Health care decision could affect millions
For most Americans, the Supreme Court's ruling next week on President Obama's health care law will be an academic exercise with political fallout -- but not personal implications.
For millions of people, however -- some young, some old, some sick -- the law is already affecting their pulse rates and pocketbooks, and a decision to strike it down could come with a medical or financial cost.
Among the decisions the justices might render, such as upholding the law or striking down the mandate that most Americans get health insurance, tossing out the entire law could have the greatest impact.
That's because the law's Democratic authors purposely ensured that many popular provisions, such as covering young adults, would kick in first.
While some insurers have said they would keep that and other provisions, a court ruling that strikes down the law would eliminate both its legal basis and its funding.
"I'm just devastated that they could throw that out," says Judy Lamb, a cancer patient in Golden, Colo. "There are just so many people that need it -- people like me."
Lamb, 59, has benefited from the law's ban on lifetime limits in health insurance policies. After battling breast cancer that spread to her bones and liver, she was close to hitting the $2 million limit on her husband's employer-provided plan.
Two of her children, 25 and 23, have taken advantage of the law's provision that enables young adults to stay on their parents' policies until they turn 26.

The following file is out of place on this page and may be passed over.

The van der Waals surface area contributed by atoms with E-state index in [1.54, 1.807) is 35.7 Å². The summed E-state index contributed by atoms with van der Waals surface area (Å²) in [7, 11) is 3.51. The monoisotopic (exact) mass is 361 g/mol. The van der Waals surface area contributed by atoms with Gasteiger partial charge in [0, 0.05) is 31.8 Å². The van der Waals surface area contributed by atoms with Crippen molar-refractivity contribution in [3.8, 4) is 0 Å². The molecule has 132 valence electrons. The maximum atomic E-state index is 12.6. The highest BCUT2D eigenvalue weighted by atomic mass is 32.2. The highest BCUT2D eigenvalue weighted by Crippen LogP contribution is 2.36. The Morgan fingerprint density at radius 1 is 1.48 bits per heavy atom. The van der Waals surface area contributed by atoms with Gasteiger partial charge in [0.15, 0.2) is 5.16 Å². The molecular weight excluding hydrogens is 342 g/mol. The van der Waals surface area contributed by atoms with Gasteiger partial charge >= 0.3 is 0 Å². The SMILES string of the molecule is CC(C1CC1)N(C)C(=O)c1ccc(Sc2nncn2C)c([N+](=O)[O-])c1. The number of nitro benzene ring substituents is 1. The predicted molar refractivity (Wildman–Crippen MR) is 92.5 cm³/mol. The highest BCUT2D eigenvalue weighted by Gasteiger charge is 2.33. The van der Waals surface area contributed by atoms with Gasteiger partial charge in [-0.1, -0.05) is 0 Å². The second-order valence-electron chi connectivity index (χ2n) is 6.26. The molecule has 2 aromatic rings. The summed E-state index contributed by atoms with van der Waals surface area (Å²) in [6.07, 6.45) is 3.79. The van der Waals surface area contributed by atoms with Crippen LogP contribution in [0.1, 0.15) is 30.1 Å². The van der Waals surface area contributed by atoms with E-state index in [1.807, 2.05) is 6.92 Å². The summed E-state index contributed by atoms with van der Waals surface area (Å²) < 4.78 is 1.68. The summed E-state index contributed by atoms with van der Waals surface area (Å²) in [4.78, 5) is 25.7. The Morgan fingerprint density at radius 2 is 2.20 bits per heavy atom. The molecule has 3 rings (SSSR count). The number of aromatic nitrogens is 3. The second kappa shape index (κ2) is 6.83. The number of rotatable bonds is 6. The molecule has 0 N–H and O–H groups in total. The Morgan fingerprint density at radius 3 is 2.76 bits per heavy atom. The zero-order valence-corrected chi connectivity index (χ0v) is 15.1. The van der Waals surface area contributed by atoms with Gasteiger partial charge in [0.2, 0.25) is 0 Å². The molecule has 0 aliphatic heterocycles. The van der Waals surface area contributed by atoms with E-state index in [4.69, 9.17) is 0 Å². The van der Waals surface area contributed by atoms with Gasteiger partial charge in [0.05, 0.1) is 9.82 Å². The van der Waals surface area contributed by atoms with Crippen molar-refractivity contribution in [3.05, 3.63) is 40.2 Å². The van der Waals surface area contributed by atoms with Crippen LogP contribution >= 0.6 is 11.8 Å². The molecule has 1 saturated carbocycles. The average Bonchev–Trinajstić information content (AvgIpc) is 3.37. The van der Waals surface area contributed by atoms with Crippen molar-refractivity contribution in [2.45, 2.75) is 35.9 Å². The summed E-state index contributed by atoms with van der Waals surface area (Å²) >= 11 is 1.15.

That's important to people such as Steven Giallourakis, who turns 22 next month. The Cleveland resident has been in and out of college while dealing with leukemia; at 19, he was forced to return to school soon after a bone marrow transplant, just to get health coverage.
Like Lamb, Giallourakis came close to his $2 million lifetime limit. Now he's hoping to complete college and choose a job based on interest, not insurance.
"I'm praying that it doesn't get thrown out," he says.
In Chicago, Dan Morgridge has been helped by a provision of the law that created a temporary high-risk insurance pool for people who had pre-existing conditions for at least six months.
Morgridge, 28, spent years uninsured until severely injuring his knee, which required physical therapy. Fearing expensive surgery, he joined the law's temporary high-risk insurance pool.
As a result, he pays $192 a month and a $500 deductible, but his co-payments are capped at $2,850. Without the law, he might be unable to get insurance at all.
Perhaps the biggest group of beneficiaries under the law thus far are Medicare recipients with high prescription-drug bills who fall into their plans' temporary coverage gaps. The law is gradually reducing the amount they have to pay.
Helen Rayon is among them. At 72, the Philadelphia woman was paying about 75% of the cost for her diabetes medicines -- money that "could have paid for the gas for my car." Now she gets a 50% discount. She also takes advantage of free annual wellness exams and preventive screenings in Medicare.
Small-business owners are cashing in on the law's tax credits. In Chattanooga, Tenn., John Sweet used them to offer health coverage to all 25 employees at Niedlov's Breadworks, rather than just the managers.
If the law is killed, Sweet says he won't renege on that deal. "I don't want to take a step backward," he says.
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